Tuesday, January 18, 2011

2011 NAIAS: Media Day 1 Was Overwhelming, Day 2 Was Empty

The North American International Auto Show kicked off with its first of two media days on Monday January 10th with 18 manufacturer media conferences, that's right 18! Beginning at 6:30am, or 3:30am for those of us who flew in from the West Coast, Porsche debuted the Porsche 918 RSR hybrid concept medium-sized coupe that will only be driven by the race car driver assigned to the vehicle, not the masses. A big deal for Porsche being their first Detroit appearance in years because Porsche doesn't sell many cars in Michigan, unlike Los Angeles where it always has a lavish, expansive display in its own exhibit hall. So, exhausted from the outset after a 5:30ET/2:30PT wake up call, it's race and scramble to make the media conferences. Just 10 to 15 minutes between the vehicle introductions so no time for lunch because you would miss BMW, Audi and Toyota. Nearly 12 hours later, the challenge was staying awake for the 6:15pm Chevy Sonic unveiling, by using the toothpicks from GM's mini-burgers to keep my eyelids open. As it turns out, it was Chris Perry's last Chevy announcement as he now takes over U.S. marketing under GM's global marketing chief Joel Ewanick.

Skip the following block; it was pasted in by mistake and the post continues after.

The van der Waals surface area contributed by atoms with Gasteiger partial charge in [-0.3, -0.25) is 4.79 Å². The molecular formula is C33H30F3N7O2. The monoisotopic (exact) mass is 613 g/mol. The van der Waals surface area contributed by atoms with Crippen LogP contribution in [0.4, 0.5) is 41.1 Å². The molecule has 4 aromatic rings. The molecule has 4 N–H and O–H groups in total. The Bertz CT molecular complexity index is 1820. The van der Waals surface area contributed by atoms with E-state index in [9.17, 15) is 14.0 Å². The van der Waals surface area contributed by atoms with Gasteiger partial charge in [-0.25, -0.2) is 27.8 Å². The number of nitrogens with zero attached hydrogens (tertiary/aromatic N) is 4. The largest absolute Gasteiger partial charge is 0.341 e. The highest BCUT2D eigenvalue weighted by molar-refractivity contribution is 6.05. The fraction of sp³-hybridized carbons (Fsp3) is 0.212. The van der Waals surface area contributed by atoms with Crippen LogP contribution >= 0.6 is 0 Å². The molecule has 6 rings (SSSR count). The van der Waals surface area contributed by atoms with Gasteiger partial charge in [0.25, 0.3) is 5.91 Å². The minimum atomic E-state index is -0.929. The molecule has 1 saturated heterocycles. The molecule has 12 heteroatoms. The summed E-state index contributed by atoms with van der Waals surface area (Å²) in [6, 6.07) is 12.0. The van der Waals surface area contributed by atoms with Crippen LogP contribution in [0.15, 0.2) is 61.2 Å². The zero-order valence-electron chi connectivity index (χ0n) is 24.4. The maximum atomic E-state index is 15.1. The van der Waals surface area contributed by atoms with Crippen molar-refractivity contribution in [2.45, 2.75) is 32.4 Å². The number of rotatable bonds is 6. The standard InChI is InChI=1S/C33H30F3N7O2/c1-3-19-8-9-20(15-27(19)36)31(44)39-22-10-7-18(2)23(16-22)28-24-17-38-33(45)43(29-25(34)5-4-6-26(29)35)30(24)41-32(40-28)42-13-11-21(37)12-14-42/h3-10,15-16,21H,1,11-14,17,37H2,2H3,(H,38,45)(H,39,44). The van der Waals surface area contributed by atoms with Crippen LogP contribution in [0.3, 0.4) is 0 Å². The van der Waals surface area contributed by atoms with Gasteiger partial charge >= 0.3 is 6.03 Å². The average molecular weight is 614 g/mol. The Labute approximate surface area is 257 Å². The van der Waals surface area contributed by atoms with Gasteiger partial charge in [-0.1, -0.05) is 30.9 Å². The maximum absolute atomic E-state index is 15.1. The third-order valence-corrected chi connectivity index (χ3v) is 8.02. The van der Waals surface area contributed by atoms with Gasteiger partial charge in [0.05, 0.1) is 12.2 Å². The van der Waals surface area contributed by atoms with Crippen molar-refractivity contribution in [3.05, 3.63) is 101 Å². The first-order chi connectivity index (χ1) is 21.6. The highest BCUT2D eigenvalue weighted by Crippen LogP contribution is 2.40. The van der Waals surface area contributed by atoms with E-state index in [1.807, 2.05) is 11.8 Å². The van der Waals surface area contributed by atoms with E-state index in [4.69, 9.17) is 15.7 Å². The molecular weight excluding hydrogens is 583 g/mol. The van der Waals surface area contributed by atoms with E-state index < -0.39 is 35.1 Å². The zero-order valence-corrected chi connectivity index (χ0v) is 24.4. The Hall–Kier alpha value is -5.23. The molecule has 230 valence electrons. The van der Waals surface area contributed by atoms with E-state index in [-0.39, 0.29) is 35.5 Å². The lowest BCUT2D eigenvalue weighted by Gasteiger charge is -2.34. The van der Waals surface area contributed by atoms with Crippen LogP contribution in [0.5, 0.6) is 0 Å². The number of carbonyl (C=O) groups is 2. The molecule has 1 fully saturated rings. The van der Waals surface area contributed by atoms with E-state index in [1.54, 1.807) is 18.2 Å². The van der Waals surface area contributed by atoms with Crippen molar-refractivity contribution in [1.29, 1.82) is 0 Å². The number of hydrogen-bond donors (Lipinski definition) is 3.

The only manufacturer to present on Day 2 was Volvo which is going through a product realignment so they showed off a crashed electric C30 and only got some audience because Wall Street analysts were gathering to hear Ford CEO Alan Mulally next door explaining their global strategy to Wall Street analysts. Fitting that Volvo had a crashed car given the state of many of us West Coast journalists. Otherwise, Day 2 was for getting photos and videos of the cars that were so mobbed on Day 1, but unfortunately without the executives to provide commentary on their new products. My personal show disappointment was the absence of the Mercedes-Benz C-Class, apparently shown in a sneak preview to a select group of invited journalists. Talk is that show organizers will have to go back to spreading out the OEM presentations over a few days. It will help the local economy, not to mention the health of the sleep-deprived California journalists. Twitter may have tweeted out on Day 1, too. On a positive note, by viewing this website, you can see the quantity of material gathered. Next stop is NADA in San Francisco where manufacturers and dealers mix to examine their industry and its challenges.